Short Takes
Sexploitation, cops and verse
Randeep Wadehra

by Ismat Chughtai (Translator: Tahira Naqvi)
Women Unlimited. Pages: 143. Rs. 250

THOSE were the days when women were not expected to even think, let alone speak or write, on social-political issues. A privileged few could, at the most, indulge in inane versification or perfunctory reading within the four walls of their homes. This was especially true of Indian Muslim women who remained veiled, walled and voiceless. But Ismat Chughtai broke that mould in a manner that shocked the conservatives and stirred up the slumbering, shackled feminine populace like never before. Of course, her Lihaaf scandalised the traditional litterateurs as much as the extant patriarchal hierarchy. In the process, she created a new literary template that tore apart the layers of societal hypocrisy; raising issues that were, later on, fashionably labelled as feminist.

Masooma is a novel that delineates its protagonist Nilofarís brutalisation in a male-dominated society. Born in an aristocratic family, her childhood was a protected one. But, one day, her father and brothers migrated to Pakistan leaving her and her siblings, along with her mother, behind with no income to sustain them, forcing them to leave for Bombay to seek an acting career for Nilofar in the movies. But good looks alone were not enough. They fell into the trap of pimps and seths; and the nubile and na`EFve Nilofar metamorphosed into a high-class call girl Ė skittish, foulmouthed and amoral. The narrative is gripping, taking one on an emotional rollercoaster along with the protagonist, who goes through soul-sapping vicissitudes. The translation is so good that you would think that you were reading the original. Of course, readers would miss some of the flavours of the Urdu language, including the highly wrought greetings and graphic gaalis. Fortunately, the sensibility remains intact.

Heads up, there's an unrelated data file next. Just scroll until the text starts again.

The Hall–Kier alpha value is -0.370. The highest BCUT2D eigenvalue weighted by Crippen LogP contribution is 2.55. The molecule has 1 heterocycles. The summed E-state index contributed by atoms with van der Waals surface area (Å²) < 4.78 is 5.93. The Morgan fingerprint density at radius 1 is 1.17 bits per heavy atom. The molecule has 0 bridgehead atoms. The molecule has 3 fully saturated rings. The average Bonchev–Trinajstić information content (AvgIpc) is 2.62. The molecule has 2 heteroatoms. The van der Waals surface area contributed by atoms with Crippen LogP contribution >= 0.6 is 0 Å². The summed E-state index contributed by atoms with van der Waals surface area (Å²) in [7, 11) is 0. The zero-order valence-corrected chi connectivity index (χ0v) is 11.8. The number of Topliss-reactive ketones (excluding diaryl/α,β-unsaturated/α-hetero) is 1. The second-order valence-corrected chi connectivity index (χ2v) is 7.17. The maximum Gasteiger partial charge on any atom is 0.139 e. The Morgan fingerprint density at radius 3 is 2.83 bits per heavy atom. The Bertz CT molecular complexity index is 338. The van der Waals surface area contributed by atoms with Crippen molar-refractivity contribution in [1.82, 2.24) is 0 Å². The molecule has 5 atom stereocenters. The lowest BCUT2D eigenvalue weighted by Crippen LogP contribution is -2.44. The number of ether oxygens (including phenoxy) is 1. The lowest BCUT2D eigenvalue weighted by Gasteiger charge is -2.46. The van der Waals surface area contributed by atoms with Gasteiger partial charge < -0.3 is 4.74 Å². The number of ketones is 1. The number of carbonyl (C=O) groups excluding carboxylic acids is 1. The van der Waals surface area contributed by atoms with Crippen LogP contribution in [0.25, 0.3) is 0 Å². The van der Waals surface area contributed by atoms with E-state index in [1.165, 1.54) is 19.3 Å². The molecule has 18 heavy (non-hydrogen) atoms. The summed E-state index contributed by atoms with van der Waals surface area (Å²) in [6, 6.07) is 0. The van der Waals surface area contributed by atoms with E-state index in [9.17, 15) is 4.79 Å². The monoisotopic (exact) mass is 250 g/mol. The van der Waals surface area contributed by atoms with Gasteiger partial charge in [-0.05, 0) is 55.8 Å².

Human in KhakiHuman in Khaki
by Ashok Kumar with Lokesh Ohri
Diamond Books. Pages: 198. Rs. 140

WAY back in the early 20th century, the late Irish playwright Brendan Behan once remarked, "I have never seen a situation so dismal that a policeman couldnít make it worse". You could say that about our police force today. An average Indian policeman is looked upon as a predator in uniform Ė ever ready to exploit the vulnerable, either on his own or in collaboration with the landís rich and powerful. You get the glimpses of this in Ashok Kumarís book, too. The very first "story" highlights the plight of a poor village woman, who is gang-raped by the Thakurs and the local police protect the perpetrators. Only the IPS officer Kumarís intervention helps bring the culprits to book. There are other chapters that tell us of Kumarís journey from the hinterland to the IIT-Delhi and subsequently to the IPS. Readers would be impressed with his idealism and his propensity for taking up cudgels on behalf of the underdog. How one wishes the tribe of such officers was larger!

Pearls and PebblesPearls and Pebbles
by Lalit Mohan Sharma
Books Plus. Pages: 78. Rs. 200

POETRY fascinates me. Its ability to put across a message in short, crisp sentences, its rhythmic articulation and lingering imagery impel one to pick up a poetry book and read it, because "The world is out to catch whispers/Out to intercept gestures" (Pearls and Pebbles). Indeed, poetry is both a product and progenitor of quiet contemplation with "A cool head/wary of rage" (A love poem). Such contemplation takes the poet back in time when an ancestor had died, stirring up emotions and "The inner and the private/Are held captives..." (Ancestral rumblings).

Sharmaís ability to churn out imaginative verbiage is praiseworthy. Quite a few of the poetís poems reach out to oneís soul. However, some of the poems are rather too long and winding. In some cases, one is unable to understand what the poet wants to convey. But, most of them are quite readable.